Olympic Dam expansion vital to SA: Abbott

South Australia risks becoming like Tasmania, permanently stuck in the slow lane of a two-speed economy, if the Olympic Dam mine is not expanded, says federal Opposition Leader Tony Abbott.

His South Australian counterpart, Isobel Redmond, agreed, saying most of the economic indicators put SA just above Tasmania and "our relevance as a state has all but vanished" under the state Labor government.

"There are rumblings through the community and business sector at the moment to the effect that it (the expansion) may well not go ahead at this stage," she told reporters on Saturday at the state Liberal annual general meeting in Adelaide.

Earlier, Ms Redmond confidently confronted speculation about her leadership, saying that unlike Elvis Presley "I have not left the building". She told the party faithful she would be the next premier.

Mr Abbott told the meeting the proposed Olympic Dam mine expansion was vital to the economic future of South Australia, but the only way to make it happen was to abolish mining taxes.

South Australia was a great state with a great future, he said. However, the proposed expansion of the copper and uranium mine would determine whether it became more like Western Australia or more like Tasmania.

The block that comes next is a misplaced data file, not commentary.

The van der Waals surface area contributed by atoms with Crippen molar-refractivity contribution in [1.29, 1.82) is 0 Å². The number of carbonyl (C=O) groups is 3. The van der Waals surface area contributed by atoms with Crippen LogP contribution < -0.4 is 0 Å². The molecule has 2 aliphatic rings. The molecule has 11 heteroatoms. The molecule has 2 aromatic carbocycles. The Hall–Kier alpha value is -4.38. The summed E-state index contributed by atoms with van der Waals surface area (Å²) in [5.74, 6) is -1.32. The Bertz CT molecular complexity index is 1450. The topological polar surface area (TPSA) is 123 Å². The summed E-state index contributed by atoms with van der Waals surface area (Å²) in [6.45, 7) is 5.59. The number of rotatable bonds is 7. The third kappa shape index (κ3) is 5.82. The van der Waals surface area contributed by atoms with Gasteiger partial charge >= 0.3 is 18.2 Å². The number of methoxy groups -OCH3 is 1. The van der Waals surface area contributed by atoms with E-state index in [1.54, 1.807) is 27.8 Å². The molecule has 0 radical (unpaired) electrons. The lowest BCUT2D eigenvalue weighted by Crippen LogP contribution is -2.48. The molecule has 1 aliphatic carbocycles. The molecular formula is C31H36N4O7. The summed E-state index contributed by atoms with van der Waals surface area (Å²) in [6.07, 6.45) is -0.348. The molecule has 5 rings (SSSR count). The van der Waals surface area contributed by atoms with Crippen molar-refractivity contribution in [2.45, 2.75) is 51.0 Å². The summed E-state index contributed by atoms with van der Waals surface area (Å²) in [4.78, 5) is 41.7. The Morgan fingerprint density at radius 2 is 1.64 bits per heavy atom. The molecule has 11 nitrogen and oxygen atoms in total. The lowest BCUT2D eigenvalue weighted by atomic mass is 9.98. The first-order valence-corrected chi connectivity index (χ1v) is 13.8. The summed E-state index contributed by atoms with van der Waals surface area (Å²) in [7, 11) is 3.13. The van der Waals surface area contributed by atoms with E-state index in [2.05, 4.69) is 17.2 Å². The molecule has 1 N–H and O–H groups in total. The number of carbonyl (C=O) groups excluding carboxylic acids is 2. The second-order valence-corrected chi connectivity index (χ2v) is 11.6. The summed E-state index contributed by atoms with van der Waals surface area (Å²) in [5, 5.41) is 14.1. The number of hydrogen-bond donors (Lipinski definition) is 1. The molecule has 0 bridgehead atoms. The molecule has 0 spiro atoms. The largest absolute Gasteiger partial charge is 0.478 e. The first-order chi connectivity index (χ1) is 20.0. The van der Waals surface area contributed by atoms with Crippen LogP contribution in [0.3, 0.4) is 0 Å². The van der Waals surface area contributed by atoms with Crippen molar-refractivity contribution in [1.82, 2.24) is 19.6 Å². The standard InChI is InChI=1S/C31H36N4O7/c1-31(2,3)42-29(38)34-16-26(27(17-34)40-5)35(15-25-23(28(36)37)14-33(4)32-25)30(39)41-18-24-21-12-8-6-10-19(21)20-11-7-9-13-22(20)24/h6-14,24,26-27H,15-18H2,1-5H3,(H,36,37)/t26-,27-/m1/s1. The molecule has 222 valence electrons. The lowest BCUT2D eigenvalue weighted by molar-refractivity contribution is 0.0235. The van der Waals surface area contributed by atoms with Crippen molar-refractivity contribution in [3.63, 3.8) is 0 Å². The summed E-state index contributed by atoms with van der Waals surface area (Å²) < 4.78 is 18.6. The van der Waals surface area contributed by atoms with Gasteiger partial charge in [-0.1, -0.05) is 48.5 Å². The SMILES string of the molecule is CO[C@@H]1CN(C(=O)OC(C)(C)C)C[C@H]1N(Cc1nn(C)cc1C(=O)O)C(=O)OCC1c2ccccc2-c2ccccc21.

"This is a great state, but it is a great state at the crossroads," Mr Abbott said.

"If we want to ensure that South Australia is not permanently stuck in the slow lane of a two-speed economy, we have got to have the Olympic Dam expansion.

"That is vital for the economic future of the state."

BHP Billiton has until the end of the year to give the $30 billion expansion the final go-ahead or face the need to renegotiate approvals with the state government.

There was growing concern global economic conditions would force the company to put its plans on hold, and South Australian Premier Jay Weatherill has said he cannot see any justification for granting the mining giants an extension.

Mr Abbott said the mine expansion was being threatened by the federal government's new mining taxes.

"The very best we can say of the Olympic Dam expansion is it is on a knife edge," he said.

"And the best thing that we can do in this country to ensure that that project goes ahead ... is to get rid of the taxes that stand in its way."

The Olympic Dam expansion would create the world's largest open cut mine, with annual copper production tripling to 750,000 tonnes and uranium oxide production rising to 19,000 tonnes.

Ms Redmond told the meeting she had the confidence of the party, but noted any party room would have those who believed they could do a better job than their leader.

"Indeed, if a vote were taken at any time, and especially after long periods in opposition, there will rarely be unanimity," she said.

But she told reporters: "I will be leader this week, next week, next year, up until the election, when I will become premier."